Oh, the heck with them big rocket bikes I was talking about last week.

John Backlund

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I hope they make it....next up Norton please.

Oh, they're making it all right. I just hope it doesn't take too long to establish dealers here in the US.

There is a Norton branded machine being made, but it's very expensive and made by a small 'boutique' builder, or I think it's still being made.

The BSA is backed by the giant India-based conglomerate, Mahindra, much as Polaris is with the resurrected Indian brand.
 

John Backlund

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It’s a great look. You’ll want something else if speed matters. I’d love to have one.

We have five other bikes right now, though none are quite the rocketships like we used to have. Since Trixie sold her 125 hp Kawasaki in late November, our fastest bike currently is my 97 hp Triumph Thruxton R.
 

John Backlund

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All the other BSA cool aside...chrome tank panels for the win:cool:.

Yes! I've been waiting for those to come back ever since....ummm..1969?

I'm actually surprised that Honda hasn't had chrome tank panels on a retro model yet, with a few exceptions, they were a dominant feature on damn near every bike they produced from the very late 50's until just about 1970, as did the other main Japanese manufacturer during that period. Of course, they mimicked the fully chromed and painted gas tanks of the BSA's of that time with attached chrome panels.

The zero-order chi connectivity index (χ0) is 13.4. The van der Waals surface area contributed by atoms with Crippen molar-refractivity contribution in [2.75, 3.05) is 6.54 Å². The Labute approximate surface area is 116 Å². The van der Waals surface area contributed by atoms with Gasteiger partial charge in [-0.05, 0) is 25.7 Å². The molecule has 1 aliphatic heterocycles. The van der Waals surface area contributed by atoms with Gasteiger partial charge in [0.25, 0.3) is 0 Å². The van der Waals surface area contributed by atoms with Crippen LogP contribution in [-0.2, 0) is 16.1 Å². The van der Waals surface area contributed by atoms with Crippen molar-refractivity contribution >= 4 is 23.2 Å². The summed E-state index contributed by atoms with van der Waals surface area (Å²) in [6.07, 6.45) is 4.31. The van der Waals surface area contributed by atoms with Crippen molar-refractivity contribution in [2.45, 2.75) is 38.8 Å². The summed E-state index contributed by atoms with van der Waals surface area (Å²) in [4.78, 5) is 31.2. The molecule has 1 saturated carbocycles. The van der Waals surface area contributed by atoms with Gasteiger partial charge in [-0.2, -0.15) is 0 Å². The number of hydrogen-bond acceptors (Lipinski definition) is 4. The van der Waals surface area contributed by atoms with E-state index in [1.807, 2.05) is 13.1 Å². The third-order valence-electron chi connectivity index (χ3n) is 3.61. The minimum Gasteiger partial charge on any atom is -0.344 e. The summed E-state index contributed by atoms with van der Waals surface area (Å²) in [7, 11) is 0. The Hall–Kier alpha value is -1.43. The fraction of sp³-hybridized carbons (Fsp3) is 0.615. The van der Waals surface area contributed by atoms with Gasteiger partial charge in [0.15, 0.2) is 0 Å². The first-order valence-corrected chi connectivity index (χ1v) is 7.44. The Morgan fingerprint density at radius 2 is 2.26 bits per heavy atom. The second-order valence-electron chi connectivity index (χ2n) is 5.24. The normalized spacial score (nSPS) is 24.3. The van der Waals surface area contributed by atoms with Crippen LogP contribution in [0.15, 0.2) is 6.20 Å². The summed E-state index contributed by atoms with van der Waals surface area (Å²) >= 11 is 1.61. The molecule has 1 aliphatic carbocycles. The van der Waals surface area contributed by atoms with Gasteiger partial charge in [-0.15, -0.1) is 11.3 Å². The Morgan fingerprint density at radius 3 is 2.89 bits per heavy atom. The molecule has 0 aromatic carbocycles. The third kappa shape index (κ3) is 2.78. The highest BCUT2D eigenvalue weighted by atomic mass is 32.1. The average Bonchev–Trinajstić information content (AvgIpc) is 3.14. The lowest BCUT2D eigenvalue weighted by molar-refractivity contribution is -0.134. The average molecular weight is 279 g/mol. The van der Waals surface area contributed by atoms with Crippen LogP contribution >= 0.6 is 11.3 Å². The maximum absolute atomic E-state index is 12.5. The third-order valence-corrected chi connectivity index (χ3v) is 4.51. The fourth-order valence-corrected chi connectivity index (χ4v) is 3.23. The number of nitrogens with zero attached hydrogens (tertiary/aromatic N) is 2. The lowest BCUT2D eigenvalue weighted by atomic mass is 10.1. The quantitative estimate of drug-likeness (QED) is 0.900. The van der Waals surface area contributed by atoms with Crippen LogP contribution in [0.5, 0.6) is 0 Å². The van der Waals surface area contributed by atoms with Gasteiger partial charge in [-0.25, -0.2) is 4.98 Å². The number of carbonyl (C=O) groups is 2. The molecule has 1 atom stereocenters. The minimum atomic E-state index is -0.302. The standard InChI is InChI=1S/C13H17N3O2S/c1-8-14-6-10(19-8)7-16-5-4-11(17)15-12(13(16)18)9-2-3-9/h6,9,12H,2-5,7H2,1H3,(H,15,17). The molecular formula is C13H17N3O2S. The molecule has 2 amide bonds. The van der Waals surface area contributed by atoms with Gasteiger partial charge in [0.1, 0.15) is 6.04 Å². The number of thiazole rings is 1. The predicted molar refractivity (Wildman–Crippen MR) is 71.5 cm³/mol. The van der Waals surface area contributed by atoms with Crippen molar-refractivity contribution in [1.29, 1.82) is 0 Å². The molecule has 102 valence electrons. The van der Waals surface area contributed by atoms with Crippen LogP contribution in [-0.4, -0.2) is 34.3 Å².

A beautifully restored mid-late 1960's Honda S90 exactly like the one I had back then. Love those tank panels!
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stormsedge

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Yes! I've been waiting for those to come back ever since....ummm..1969?

One of my Dad's employees had a BSA in the late '60s. I have always wanted one as a result (ahhh, impressionable youth). I definitely plan to go and "look" when someone around here gets the franchise.
 

John Backlund

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Check out the new Enfields too. Nice bikes!

I got a test ride on their relatively new 650 Interceptor vertical twin about two years ago when they first came out, and for a couple seasons, I owned a 2017 Royal Enfield 500 thumper...all 27 hp of it, the 45 hp BSA 650 single would be a rocket compared to my RE 500, but it definitely was a pretty thing.

If it had put out another ten to fifteen hp, I would probably still have it.
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Same deal with the 2015 Yamaha SR400 I owned at the same time I had the Royal Enfield. It was another 27 hp single that just didn't have enough snot to keep me interested, and both vibrated like paint shakers much above 60 mph.

The Yamaha was MUCH nicer in build-quality than my Royal Enfield was, however. The Yamaha was a jewel by comparison...
 
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johnnylaw

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The narrow stature of the single is really appealing.
Even the “underpowered” ones serve well in the right application.
Lately, I’ve been pondering a tenor guitar.
 

CX Hunter

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Bikes, my second big passion in life. I’ve got a Husky 510 (thumper) and a Husky 701 (thumper too) and both weigh less than 400 Lbs and make more HP than the Brit single. Not to rain on anyone’s parade, but I just don’t see the appeal of re-issues of vintage Brit-Bikes except as a nostalgia thing. I did have a Triumph Tiger 800 XCx, a great bike, but sold it because it’s so damned top heavy. Unless you’re a Paul Bunyan type, you are s**t out of luck trying to pick it up if it tips over.

Singles are great for riders who like tight twisty back roads. I used to be a club racer, but I’m all over going crazy fast, and the single is great for those who are concentrated on finesse as opposed to raw speed.
 

John Backlund